I can’t say I went into a Mötley Crüe DVD with an expectation of audiophile quality sound. It wouldn’t be right to hear this kind of music with exquisite reproduction. However, I wanted better than this. Some of the problems were conscious choices; clearly someone thought it was a great idea to crank up the crowd noise to ridiculous, distracting levels. The other issues are a different matter, and all of this makes Carnival a generally flawed auditory presentation.
Fans will find a bunch of extras on this two-DVD set. The main component comes from a documentary called Inside the Big Top. The 29-minute and 28-second program presents show clips, behind the scenes elements, and comments from bandmembers Vince Neil, Tommy Lee, Nikki Sixx and Mick Mars, tour manager Alan Zulo, director/choreographer Tina Landon, production manager Chris Kansy, performer “Mighty Mike”, caterer Wes Tischoff, head chef Chris Mitchell, lead carpenter Tim Shanahan, bass technician Darron Meeks, lighting technician Steve Schwind, director Hamish Hamilton, guitar technician Bobby Oberdorstein, dancer Jozie DiMaria, and aerialists Alecia Schultze and Brandy Wirtz.
“Inside” gives us a pretty solid look at the concert. It leads us through all the behind the scenes elements and nuts and bolts that go into putting on the show each night. We get some nice insights into the various issues in this tight, fun piece.
We see plenty of skin during the main program, but Mötley Crüe’s Greatest *its features even more. If you didn’t figure it out on your own, “*its” stands for “tits”, and this two and a half minute clip presents lots of them. We hear some comments from the band about the “tittie-cam” and see more shots of the women of Grand Rapids. Most of these repeat from the main program, though, so don’t expect new flesh here.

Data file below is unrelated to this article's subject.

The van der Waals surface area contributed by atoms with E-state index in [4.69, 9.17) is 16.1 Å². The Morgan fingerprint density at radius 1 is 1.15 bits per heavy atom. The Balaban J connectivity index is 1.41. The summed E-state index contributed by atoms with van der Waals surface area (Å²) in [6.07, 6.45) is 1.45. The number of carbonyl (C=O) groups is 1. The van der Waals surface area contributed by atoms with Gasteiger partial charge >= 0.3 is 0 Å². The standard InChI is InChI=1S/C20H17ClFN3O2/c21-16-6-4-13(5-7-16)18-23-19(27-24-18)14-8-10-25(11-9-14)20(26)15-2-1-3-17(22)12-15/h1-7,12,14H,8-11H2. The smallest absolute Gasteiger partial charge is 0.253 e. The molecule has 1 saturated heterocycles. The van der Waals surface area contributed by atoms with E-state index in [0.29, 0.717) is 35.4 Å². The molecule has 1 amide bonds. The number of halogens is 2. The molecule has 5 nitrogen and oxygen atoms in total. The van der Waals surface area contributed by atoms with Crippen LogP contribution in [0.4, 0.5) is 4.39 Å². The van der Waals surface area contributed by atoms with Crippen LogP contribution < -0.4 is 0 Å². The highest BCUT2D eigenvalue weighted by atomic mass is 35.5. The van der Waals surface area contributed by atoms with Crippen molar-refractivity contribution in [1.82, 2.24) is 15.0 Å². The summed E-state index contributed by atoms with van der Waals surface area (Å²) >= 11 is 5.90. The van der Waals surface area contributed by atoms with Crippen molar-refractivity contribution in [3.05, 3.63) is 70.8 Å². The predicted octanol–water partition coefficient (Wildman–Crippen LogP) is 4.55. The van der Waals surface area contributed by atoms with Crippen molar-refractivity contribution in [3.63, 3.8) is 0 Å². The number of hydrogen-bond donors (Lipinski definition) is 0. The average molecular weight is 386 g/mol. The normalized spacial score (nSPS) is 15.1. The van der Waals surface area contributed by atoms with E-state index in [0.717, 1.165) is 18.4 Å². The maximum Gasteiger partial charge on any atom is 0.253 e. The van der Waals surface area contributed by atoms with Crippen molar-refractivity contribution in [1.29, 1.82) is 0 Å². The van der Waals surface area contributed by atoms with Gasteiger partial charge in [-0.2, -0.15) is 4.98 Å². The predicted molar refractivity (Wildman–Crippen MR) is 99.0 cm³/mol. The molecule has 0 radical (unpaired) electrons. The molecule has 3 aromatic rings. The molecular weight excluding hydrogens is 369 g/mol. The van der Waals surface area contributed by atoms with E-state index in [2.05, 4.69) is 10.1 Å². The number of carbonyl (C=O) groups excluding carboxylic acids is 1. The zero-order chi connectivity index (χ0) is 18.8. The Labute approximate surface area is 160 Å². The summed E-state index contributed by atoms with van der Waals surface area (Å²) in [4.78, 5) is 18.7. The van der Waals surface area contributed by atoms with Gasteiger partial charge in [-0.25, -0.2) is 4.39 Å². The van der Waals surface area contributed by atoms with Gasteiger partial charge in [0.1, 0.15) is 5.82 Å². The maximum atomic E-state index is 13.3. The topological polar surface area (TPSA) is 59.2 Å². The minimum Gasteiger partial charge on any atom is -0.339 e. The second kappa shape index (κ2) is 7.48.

A look at the show’s pyrotechnics comes with Blow It Up. The two-minute and 24-second clip includes notes from Sixx, Kansy, Mars, and Lee. They chat about the explosive specifics but don’t shed a whole lot of light on the subject. It’s a quick piece of fluff.
Meet & Greet goes for five minutes, 14 seconds and gives us a look at the VIP experience. We see some hardcore fans and hear about their love of the band. It goes for the puffy side of the street and doesn’t turn into anything interest. It feels more like an ad to sell more VIP packages than anything.
The two-minute and eight-second Disaster! The Movie gives us more of the stop-motion animation that opens the DVD. We get a trailer for a flick of this title and get a link to see more on the Internet. It reminds me a lot of Team America but looks like it might offer some amusement.
In the Music Videos area, three piece appear. We get a “time lapse view” of “On With the Show”. We hear that song while we watch the roadies build the stage in this four and a half minute segment. It makes for mildly interesting viewing.
Two regular videos appear as well. We find clips for the new songs “If I Die Tomorrow” and “Sick Love Song”. Neither video is very interesting, but “Sick” is especially lame. It just consists of concert/backstage footage, so it brings little to the table.
Inside, the package, we get a foldout poster. This shows the DVD’s cover art on one side and credits on the other.
Fans ate up Mötley Crüe’s successful 2005 tour. Too bad they won’t find a good depiction of it via Carnival of Sins Live, a messy and disjointed presentation of the concert. The DVD offers acceptable picture quality along with problematic audio and a few decent supplements. I’m sure that diehards will snap up this DVD no matter what, but I think others should stay away from this flawed product.